Cash Growth From This Cloud King

Chad is a member of The Motley Fool Blog Network -- entries represent the personal opinion of the blogger and are not formally edited.

There might not be a better example of the fact that earnings and cash flow are not the same thing than Salesforce.com (NYSE: CRM). I've written in the past about the fact that Salesforce appears to be on a faster growth track than many analysts are currently projecting. The average analyst expects the company's earnings to grow at about 28% over the next few years. However, from the current earnings report non-GAAP earnings per share increased 40%, with revenue increasing 37% in constant currency. In addition, this marked a perfect record of four earnings beats in the last four quarters. However, what earnings per share does not show investors is the strength of the company's cash flow generation. Though Salesforce faces significant competition from large well-established competitors, I've yet to come across a company with similar cash flow generating capabilities.

Salesforce's specialty is helping companies achieve operating efficiencies and get closer to their customer base through cloud computing solutions. Their competitors are companies like Oracle (NYSE: ORCL), SAP (NYSE: SAP), and Microsoft (NASDAQ: MSFT). While each of these companies has their own strengths, none of the three are expected to grow at the same rate as Salesforce. In addition, each of the companies because of their size is more tied to existing products, and is attempting to move their business towards cloud computing. Oracle for instance, is heavily tied to database management software and while cloud computing is a focus for the company in the future, most of their cash generation is from legacy software programs. This is a similar situation at both SAP and Microsoft as each company relies on existing offerings, versus Salesforce which started as a cloud leader and has continued that growth trajectory. To get an idea of the type of growth we are talking about, let's look at the company's most recent earnings report.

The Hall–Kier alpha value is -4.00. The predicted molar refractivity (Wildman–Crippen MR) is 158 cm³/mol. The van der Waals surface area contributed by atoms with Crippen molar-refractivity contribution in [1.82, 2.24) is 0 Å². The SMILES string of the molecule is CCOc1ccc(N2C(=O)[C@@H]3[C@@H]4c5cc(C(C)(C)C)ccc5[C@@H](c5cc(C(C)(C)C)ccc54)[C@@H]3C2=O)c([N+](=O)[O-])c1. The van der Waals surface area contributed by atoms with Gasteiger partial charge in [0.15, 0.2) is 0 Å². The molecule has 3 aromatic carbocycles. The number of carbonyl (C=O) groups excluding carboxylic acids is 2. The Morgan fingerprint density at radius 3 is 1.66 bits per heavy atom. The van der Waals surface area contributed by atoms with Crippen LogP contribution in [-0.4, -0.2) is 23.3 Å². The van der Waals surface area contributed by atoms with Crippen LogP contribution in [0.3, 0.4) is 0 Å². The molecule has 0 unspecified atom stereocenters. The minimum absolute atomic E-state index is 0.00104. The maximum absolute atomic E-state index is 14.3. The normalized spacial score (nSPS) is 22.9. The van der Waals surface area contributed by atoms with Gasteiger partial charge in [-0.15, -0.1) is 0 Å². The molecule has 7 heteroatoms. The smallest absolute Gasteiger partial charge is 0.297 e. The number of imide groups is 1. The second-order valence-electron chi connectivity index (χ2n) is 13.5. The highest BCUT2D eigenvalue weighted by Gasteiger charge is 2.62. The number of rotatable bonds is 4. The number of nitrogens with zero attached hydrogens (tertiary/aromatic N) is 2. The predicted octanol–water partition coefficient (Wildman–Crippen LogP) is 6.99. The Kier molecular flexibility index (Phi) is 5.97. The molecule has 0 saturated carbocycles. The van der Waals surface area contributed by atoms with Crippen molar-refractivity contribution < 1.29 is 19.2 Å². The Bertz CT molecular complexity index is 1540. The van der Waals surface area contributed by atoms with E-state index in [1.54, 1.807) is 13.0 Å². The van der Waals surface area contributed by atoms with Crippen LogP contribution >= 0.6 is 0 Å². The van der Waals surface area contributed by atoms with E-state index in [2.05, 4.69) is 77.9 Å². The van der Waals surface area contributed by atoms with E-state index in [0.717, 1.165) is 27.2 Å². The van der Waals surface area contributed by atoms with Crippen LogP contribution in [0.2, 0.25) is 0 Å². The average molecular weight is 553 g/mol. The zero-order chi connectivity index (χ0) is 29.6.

Salesforce reported revenue up 34%, or 37% using constant currency. This strong revenue growth followed through to strong bottom-line results, with non-GAAP earnings per share up 40%. The company's two primary divisions both showed significant growth, as Subscription & Support grew by 35%, and Professional Services posted 20% growth. What was equally impressive was the company's growth geographically. Salesforce is still primarily driven by their results in the Americas as 69% of revenues come from this part of the world. In this region, revenue grew 38.44%, but Europe and Asia-Pacific saw strong growth of 22.1% and 28.6% respectively. While these are impressive results on their own, what investors should primarily focus on is the strength of Salesforce's cash generating capabilities.

On an operating cash flow basis, the company generated 64% more cash flow than last year. Even more impressive, was Salesforce's free cash flow growth, which increased 182.16%. These impressive results allowed the company to not only fund its expansion, but also increase their cash and marketable securities on the balance sheet by over 40%. As you can see, while earnings growth is impressive, the company's cash flow growth puts Salesforce in a category of its own. Though the company's valuation on an earnings basis seems high, on a cash flow basis Salesforce represents a good opportunity.

Relative to its competition, Salesforce has a much higher P/E ratio, but also a much faster growth rate. Just for point of comparison, between Oracle, SAP, and Microsoft, all three companies are expected to see earnings per share growth between 9% and 11.6% over the next few years. For investors, Microsoft offers the best dividend yield at roughly 2.6%, and carries the lowest valuation selling for about 10 times forward estimates. While Oracle carries the lowest yield, the company has the highest expected growth rate at 11.64%, and sells for a multiple nearly identical to this rate. I would have trouble recommending SAP as the company neither pays the highest yield nor has the greatest growth rate, but sells for about 20 times forward estimates.

Where Salesforce is concerned, its forward P/E ratio of about 95 surely scares some investors away. However, for a company that grew operating cash flow by better than 60%, and one that is consistently beating earnings estimates, the P/E ratio doesn't tell the whole story. While earnings per share growth is impressive, by examining the company's cash flow statements, investors can see the real growth rate from this cloud leader.


MHenage has no positions in the stocks mentioned above. The Motley Fool owns shares of Microsoft and Oracle and has the following options: short JAN 2013 $150.00 calls on Salesforce.com and long JAN 2013 $150.00 puts on Salesforce.com. Motley Fool newsletter services recommend Salesforce.com. Try any of our Foolish newsletter services free for 30 days. We Fools may not all hold the same opinions, but we all believe that considering a diverse range of insights makes us better investors. The Motley Fool has a disclosure policy.If you have questions about this post or the Fool’s blog network, click here for information.

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